Archive for the ‘Legacy of Friends’ Stories’ Category

“Deadly Poison (Ivy) Will Not Hurt Them At All”

June 30, 2018

(Bill Campbell, whose story this is, is 79. He has been my pastor for the past 21 years. The Holy Spirit has prompted him to write a book titled THE GOD OF PROMISES, which he is in the process of submitting for publication. This testimony of his healing from poison ivy is excerpted from the latest revision with his permission. If you’re interested in reading the entire book, let me know below.)

When we pray, the Spirit will illuminate any Scripture he desires in answer to our prayer. And, we believe that he will help us when we believe his words. For example: recently I was spraying weed killer on some poison ivy growing down the hillside behind our home. I saw some growing behind a large maple tree, and I had to stoop down and spray under the tree to reach it. A branch of the tree was in my way and I pushed it out of the way with my shoulder to spray back under the tree. While I was spraying the branch popped loose and was rubbing against the side of my face. When I looked at it I realized that the poison ivy had grown up the tree and out onto that branch and it was the poison ivy I was pushing out of my way with my arm, shoulder and the side of my face.

I have been very sensitive to poison ivy in the past and get seriously bad rashes and blisters. Not long after getting back to the house and washing up, the left side of my face and my left shoulder were already starting to get red and puffy.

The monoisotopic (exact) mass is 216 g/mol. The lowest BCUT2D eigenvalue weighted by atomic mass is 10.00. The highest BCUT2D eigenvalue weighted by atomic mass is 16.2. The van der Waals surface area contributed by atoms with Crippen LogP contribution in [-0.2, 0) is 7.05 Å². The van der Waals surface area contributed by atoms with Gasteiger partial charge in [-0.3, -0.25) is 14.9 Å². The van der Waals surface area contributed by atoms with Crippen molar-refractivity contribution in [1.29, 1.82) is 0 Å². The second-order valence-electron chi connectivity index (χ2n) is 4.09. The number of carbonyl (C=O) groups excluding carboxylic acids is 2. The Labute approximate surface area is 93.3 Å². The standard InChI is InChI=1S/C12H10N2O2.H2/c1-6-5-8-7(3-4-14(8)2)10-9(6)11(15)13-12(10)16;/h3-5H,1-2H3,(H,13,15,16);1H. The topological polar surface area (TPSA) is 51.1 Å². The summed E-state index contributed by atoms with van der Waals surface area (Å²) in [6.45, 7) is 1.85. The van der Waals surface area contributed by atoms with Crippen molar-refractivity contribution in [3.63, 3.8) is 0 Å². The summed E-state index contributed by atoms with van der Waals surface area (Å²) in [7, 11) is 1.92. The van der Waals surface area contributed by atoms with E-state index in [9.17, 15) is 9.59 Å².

I was praying, and I reminded the Lord: “You said that ‘by your wounds I am healed.’ This isn’t right – as your child I should be healed.” Then I heard in my mind, … when they drink deadly poison, it will not hurt them at all. I thought, “Lord, that is out of context.” I immediately heard again, … when they drink deadly poison, it will not hurt them at all. I was thinking this over silently, and I heard in my mind for the third time, … when they drink deadly poison, it will not hurt them at all.

I knew that the Holy Spirit has the right to take Scripture out of context and apply it to our circumstances even though we do not have that right without his specific guidance. So I said, “Lord, that is out of context, but if that is your word for me I receive it gladly, and I thank you.” That evening the rash got no worse, and the next morning the poison ivy rash was gone, healed. The Word of God, inspired by the Holy Spirit, is powerful and active.

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LEGACY OF FRIENDS’S STORIES 1: Matthew’s Miracle

June 16, 2018

On Saturday evening May 26, 2018, our son, Matthew,

and I were praying prior to him saying goodnight. When we concluded, he put his arms around me and said, “My wallet slipped out somewhere. I hope that you can forgive me.” When I asked him when he had last remembered having it, he told me, “at the library book sale”–that was on May 6th! So I assured him that he didn’t need to apologize, that I was sorry that had happened to him, and we would buy him a new wallet. However, as he restlessly paced in his room, I realized that he was agitated and unhappy. I said goodnight to him and told him I would see him in the morning.